In addition, buyers also need to pay attention to lead and zinc in the short term, she says. Long term, the market is still bearish and buyers shouldn’t be doing a lot of big forward buys at this point.

Reisman’s recommendations for nonferrous depend on how companies think of their purchases: long-term contract (more of a hedging organization) or spot buy. “Basically, in a macro falling market buyers want to purchase what they need when they need it because prices are falling, and that’s largely what we instruct people to do on a monthly basis. “ 

However, when buyers see numbers bump up against the resistance level, then it might be time to take price risks off the table, Reisman says. “That’s when they might want to buy forward. Tin is one.” 

Short-term, she says, buyers need to pay attention to lead, zinc and tin. Long term, the market is still bearish and buyers shouldn’t be doing a lot of big forward buys at this point.

Here’s a look at what analysts are saying about specific nonferrous metal markets: 

Aluminum. At IHS Pricing and Purchasing, Mothersole sees prices below cost and therefore unsustainable. “By our estimates, industry operating costs are about $1,750 a metric ton on an LME (London Metal Exchange) pricing basis,” he says. “Now, even with premiums, prices are $100 or $150 a metric ton below that level.” If his figuring is correct, the industry is under stress which in seen in Alcoa’s decision to shut U.S. capacity in November. Other regions where producers have shut capacity include South America and Australia. Mothersole says China is key to the forecast for aluminum. Producers there need to exercise discipline for a sustained price increase to occur. At the same time, the industry has more than enough inventory, which means prices could stay at current levels until well into 2017. 

Copper. According to IHS Pricing and Purchasing, copper prices are above cost and therefore still have some downside potential. At the same time, inventories are relatively low and buyers could see a “mild deficit condition” occurring this year which could support a price bounce. However, Mothersole says analysts are divided on their forecasts, with a sizable minority still showing weak prices. “If manufacturing activity stabilizes in China, we will see an end to a destocking cycle that should help make apparent consumption positive in 2016,” he adds. “That combined with a cut in production—600,000 metric tons of mine production went off line in the past 12-18 months—sets up the market for a modest price increase, especially in the second half of the year.”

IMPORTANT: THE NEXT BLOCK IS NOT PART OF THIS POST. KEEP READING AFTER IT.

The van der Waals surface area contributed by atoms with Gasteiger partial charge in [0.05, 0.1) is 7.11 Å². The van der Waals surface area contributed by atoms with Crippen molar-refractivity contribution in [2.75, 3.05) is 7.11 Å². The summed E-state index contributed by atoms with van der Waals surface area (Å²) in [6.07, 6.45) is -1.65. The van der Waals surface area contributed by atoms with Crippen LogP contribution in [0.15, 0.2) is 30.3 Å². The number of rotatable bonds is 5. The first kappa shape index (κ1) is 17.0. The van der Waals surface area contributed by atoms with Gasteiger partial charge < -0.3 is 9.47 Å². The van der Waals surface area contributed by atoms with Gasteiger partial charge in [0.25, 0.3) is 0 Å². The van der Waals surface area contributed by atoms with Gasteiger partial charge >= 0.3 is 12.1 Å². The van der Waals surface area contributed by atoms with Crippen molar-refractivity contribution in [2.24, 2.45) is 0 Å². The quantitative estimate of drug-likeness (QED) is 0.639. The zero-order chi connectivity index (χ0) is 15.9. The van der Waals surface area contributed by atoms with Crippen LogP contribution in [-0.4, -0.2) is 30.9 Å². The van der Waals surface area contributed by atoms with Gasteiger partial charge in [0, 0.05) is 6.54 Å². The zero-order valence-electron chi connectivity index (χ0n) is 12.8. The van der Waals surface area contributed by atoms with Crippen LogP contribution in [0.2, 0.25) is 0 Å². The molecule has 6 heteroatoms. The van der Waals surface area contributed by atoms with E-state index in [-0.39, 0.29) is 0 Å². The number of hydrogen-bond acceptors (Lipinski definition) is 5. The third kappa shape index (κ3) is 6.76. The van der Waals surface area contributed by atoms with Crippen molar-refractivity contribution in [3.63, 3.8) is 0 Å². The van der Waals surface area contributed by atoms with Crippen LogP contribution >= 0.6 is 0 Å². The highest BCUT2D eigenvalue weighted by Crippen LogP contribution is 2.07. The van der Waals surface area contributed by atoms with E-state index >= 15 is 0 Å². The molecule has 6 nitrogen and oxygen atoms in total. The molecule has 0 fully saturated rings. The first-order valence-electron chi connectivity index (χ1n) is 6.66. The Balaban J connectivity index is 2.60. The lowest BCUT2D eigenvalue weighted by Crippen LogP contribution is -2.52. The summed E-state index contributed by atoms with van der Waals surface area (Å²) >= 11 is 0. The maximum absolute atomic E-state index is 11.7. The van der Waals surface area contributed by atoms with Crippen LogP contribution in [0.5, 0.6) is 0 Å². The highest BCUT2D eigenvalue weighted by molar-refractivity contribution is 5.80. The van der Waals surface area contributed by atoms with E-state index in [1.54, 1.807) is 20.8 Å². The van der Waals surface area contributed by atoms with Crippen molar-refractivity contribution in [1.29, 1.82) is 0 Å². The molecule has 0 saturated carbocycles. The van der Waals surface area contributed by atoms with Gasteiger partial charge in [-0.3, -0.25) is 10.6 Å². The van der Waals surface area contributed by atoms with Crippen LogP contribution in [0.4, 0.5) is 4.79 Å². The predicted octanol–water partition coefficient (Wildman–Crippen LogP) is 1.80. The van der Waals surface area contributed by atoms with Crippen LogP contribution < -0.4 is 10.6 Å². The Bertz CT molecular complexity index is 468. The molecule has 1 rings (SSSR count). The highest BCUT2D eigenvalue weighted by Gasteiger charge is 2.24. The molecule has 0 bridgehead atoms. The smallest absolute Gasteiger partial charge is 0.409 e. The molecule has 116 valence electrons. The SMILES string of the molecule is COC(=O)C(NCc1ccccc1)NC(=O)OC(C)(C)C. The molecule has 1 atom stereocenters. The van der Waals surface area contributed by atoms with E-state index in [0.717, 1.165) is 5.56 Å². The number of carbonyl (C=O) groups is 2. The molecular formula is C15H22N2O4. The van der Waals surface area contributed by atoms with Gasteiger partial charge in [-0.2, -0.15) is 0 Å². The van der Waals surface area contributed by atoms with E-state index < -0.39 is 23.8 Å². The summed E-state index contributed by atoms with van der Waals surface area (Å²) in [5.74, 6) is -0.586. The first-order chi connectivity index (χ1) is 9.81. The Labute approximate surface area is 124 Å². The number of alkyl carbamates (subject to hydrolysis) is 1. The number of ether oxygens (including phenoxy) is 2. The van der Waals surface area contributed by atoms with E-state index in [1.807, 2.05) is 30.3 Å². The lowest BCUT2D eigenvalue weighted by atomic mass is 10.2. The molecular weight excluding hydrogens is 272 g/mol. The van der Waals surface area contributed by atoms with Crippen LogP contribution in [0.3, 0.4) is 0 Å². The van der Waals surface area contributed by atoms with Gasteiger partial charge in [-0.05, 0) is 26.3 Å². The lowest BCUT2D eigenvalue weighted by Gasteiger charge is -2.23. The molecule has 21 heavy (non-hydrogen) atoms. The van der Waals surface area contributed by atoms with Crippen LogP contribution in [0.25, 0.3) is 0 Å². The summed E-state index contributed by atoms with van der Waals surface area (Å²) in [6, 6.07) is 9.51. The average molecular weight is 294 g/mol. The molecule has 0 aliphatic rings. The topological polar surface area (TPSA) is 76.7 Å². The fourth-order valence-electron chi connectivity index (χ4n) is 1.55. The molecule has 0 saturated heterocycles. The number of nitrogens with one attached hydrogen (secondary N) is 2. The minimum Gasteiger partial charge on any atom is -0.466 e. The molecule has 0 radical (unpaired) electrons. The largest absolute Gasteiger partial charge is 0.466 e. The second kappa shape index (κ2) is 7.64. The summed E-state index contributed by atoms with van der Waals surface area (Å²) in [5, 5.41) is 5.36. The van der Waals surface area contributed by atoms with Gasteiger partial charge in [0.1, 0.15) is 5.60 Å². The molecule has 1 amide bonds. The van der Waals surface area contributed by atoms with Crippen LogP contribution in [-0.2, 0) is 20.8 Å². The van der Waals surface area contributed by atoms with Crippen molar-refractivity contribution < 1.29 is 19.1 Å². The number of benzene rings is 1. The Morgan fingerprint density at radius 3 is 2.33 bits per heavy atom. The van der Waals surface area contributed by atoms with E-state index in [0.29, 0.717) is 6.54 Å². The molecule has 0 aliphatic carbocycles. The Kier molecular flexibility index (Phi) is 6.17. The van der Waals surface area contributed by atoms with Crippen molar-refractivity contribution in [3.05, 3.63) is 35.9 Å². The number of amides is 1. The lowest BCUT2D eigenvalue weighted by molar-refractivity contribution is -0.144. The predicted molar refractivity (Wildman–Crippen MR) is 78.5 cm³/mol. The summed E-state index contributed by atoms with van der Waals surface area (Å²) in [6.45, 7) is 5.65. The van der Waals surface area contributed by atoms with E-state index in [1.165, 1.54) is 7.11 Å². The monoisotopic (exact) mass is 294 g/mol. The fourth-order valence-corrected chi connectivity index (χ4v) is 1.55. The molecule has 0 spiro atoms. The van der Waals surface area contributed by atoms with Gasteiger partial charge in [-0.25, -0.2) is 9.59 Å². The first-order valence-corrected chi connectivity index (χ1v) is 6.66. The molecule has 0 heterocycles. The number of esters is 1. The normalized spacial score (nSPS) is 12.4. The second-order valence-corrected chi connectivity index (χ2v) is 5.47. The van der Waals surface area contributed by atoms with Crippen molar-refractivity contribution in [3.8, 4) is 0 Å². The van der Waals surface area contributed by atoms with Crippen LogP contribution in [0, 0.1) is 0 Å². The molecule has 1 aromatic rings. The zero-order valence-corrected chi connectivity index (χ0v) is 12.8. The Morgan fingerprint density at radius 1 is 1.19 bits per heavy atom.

Nickel. Like aluminum, nickel prices have only one way to go and that’s up. By IHS estimates, prices are well below cost. LME prices are at about $8,500 a metric ton. Operating costs are between $13,000 and $13,500 a metric ton. “Even if we use the lower end of this range, price is still well below cost on an average cost operating basis,” Mothersole says. “It’s a dramatic number.” As such, an estimated 70% of global capacity is unprofitable, a situation that’s not sustainable. Already, there are signs that prices are bouncing around bottom. By the end of the year, that $8,500 figure could be up to $11,000 or $12,000, he says, and even with this 20% increase, the industry will still be operating below cost. “It’s not sustainable. Therefore our explicit assumption is that additional production will come off line and setting prices higher later in the year.”

Tin. MetalMiner’s Reisman says tin is probably the most surprising of the nonferrous metals, marked by more volatility. “Tin is close to breaking a higher high, but we don’t see macro conditions explaining behavior,” she says. “Tin will probably come down because we don’t see any news that tin is in tight supply and world demand is off the charts.”

Zinc. Inventories are not necessarily high or low, but analysts have forecast a deficit for some time, Mothersole at IHS says. “We’ve seen a move in prices over the past month or so, which we think is a harbinger of further pricing strength.” In February, prices were above $1,600 a metric ton and could move as high as $2,000 by the end of the year.

Also see at My Purchasing Center the articles:  Steel Price Forecast for 2016 and Nonferrous Metals Price Forecast for 2015



Tags: purchasing Procurement commodities Nonferrous metals Copper Nickel sourcing price forecast buyers aluminum zinc tin
Category: News Article

Susan Avery

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Susan Avery is Editor-in-Chief at My Purchasing Center. She writes articles, blogs and white papers and manages and creates other content for the online procurement and supply management publication. She produces and moderates roundtable discussions, podcasts, webcasts and video interviews. Susan has 30 years experience covering procurement and supply management for Purchasing magazine and Purchasing.com.